Shalom, Friends! We are in the month of Elul and the High Holidays will soon be upon us. This will be my first set of these holidays with you and I am eagerly looking forward to sharing them with you. Our services will be essentially similar to previous years, although every leader brings his/her own special touches. I may teach a couple of new melodies, but primarily we will be singing the traditional ones which we have always sung.
Many of you will be seeing people you haven’t seen in awhile, and you will spend special time with family and friends. You will share the tastes and smells and sounds and rituals of the holidays, and the feeling of being home, whether you are in the synagogue or literally at home. The following words of a song by Shlomo Carlebach come to mind:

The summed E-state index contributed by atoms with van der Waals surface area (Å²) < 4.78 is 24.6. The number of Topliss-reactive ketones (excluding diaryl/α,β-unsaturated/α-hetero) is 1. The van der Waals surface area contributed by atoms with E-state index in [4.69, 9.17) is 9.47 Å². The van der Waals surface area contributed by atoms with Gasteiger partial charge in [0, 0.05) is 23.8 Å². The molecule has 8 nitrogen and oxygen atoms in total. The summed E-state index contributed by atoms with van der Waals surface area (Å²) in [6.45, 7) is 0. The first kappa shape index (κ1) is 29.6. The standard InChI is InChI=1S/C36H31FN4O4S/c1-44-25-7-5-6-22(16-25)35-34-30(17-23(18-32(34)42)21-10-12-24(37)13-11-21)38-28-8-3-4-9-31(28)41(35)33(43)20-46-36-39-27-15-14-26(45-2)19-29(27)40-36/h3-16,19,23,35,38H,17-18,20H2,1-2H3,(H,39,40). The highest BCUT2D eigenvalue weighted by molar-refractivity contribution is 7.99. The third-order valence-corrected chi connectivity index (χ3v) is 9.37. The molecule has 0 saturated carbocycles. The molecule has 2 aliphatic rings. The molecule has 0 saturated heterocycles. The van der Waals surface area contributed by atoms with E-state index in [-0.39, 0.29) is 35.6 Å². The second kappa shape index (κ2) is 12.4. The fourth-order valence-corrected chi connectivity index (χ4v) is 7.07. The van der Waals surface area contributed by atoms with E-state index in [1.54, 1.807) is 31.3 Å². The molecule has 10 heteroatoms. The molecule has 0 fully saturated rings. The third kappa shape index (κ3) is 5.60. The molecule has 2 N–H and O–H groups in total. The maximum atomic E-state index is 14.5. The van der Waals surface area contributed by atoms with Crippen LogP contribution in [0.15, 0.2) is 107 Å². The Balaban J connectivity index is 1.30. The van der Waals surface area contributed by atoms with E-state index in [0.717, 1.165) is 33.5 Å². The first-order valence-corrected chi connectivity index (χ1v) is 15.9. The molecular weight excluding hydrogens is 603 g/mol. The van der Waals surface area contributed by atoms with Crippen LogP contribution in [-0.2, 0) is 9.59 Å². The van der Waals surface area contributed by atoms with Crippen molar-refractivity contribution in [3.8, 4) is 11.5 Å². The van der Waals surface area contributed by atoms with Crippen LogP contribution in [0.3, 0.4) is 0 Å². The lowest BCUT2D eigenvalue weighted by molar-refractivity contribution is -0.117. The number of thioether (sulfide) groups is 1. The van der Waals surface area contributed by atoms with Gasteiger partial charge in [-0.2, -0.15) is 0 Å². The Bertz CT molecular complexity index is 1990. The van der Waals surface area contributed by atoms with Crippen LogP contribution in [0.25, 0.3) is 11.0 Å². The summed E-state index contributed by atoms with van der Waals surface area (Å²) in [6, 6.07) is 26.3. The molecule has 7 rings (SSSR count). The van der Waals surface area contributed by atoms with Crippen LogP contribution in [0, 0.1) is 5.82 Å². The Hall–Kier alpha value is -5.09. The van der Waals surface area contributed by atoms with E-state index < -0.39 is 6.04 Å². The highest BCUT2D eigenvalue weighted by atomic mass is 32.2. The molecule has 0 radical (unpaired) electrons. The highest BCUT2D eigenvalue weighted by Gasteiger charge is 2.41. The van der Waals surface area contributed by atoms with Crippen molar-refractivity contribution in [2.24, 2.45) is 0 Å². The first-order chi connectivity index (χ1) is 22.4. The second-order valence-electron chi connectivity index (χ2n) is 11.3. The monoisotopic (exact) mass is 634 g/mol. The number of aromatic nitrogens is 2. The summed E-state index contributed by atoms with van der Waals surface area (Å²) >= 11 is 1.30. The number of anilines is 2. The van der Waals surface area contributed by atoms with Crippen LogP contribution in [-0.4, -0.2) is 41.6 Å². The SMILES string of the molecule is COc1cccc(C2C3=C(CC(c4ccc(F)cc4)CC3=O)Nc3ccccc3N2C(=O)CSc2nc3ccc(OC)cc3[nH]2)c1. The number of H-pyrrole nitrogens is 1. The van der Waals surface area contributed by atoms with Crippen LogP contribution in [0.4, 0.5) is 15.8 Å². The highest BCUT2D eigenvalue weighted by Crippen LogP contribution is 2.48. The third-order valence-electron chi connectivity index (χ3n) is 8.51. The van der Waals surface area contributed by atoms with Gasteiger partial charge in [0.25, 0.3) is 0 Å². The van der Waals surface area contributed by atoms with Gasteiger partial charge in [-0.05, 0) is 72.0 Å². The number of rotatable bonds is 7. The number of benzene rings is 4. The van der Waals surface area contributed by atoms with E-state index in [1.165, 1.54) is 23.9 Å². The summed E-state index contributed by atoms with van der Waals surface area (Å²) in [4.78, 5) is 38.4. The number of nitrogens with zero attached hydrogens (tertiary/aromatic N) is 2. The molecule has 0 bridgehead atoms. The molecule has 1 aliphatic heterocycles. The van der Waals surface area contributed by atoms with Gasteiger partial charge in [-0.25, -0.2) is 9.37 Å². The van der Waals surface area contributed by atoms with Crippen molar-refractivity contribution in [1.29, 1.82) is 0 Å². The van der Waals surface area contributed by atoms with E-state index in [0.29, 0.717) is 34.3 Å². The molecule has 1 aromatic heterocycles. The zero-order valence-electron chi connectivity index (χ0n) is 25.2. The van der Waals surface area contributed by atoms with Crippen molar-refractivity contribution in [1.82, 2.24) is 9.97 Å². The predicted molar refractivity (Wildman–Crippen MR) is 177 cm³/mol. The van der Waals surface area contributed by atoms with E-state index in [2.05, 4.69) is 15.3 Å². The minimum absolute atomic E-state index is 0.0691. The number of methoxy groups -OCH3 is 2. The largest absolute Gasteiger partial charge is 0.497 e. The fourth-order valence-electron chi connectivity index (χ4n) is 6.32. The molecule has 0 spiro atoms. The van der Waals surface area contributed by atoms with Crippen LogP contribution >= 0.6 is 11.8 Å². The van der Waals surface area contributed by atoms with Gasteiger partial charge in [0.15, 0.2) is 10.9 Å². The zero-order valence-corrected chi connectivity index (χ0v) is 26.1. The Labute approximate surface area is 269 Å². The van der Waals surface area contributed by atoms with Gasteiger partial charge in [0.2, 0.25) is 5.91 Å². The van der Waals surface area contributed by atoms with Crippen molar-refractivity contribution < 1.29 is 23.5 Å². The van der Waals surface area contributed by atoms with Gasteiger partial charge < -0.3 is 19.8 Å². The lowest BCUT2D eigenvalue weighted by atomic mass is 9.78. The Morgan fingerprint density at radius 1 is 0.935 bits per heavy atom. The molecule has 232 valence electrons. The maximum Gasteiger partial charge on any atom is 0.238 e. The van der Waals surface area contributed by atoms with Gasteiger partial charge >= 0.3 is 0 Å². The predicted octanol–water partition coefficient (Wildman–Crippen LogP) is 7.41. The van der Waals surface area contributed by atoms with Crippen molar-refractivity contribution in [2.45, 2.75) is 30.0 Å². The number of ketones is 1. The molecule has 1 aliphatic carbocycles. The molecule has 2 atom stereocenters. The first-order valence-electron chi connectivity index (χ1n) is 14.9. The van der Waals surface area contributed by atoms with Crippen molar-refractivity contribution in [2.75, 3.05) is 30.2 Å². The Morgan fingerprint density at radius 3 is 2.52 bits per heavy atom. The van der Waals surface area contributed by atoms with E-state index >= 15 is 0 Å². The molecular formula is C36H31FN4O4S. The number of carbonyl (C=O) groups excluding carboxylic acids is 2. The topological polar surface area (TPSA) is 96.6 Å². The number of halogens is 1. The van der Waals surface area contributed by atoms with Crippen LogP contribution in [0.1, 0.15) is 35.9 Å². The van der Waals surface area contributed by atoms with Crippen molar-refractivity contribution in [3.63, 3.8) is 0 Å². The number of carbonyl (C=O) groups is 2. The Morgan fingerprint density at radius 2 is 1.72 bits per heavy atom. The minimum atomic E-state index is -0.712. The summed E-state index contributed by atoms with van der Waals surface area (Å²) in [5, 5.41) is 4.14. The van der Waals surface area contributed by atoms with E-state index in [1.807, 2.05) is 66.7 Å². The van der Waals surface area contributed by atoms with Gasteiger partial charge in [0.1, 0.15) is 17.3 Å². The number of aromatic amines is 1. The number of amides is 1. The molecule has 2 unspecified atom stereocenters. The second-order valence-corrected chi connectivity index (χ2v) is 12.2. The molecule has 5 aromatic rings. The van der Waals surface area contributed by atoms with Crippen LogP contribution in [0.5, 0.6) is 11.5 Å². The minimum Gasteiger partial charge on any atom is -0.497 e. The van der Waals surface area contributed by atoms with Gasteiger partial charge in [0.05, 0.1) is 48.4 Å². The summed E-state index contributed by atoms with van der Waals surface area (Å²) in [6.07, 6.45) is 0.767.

“Return again to the home of your soul.
Return to who you are, return to what you are,
Return to where you are born and renewed again.”
These few lines summarize the driving force behind what is bringing us back to the high holidays. We want to return -– it is a natural instinct. We want to come home and to start anew together, as a community.
I’m excited to teach you this song and we will sing it together at our Selichot service on Saturday evening, September 24. This promises to be a beautiful evening of wine and cheese, of dedicating the new menorah donated by our dear Isaac Shina, and including a short service of prayers, which you know from Rosh Hashanah and Yom Kippur, to get us ready for the High Holy Days.
One of the themes of the season is atonement, and the recipe for atonement is very simple. It has not changed in 2000 years. Take a liberal dose of prayer, add full-hearted remorse, the charitable giving of tzedakah, and loving acts of kindness toward others. Sounds easy, yet we know how difficult it is to accomplish. We are motivated by the feeling that a new year brings hope for the future – for us, our families, and Beth Samuel Jewish Center. May we sing together with a full heart, and may you all be inscribed for a year of good health and happiness. Shana tova tikateivu.
Until next time, l’hitra’ot!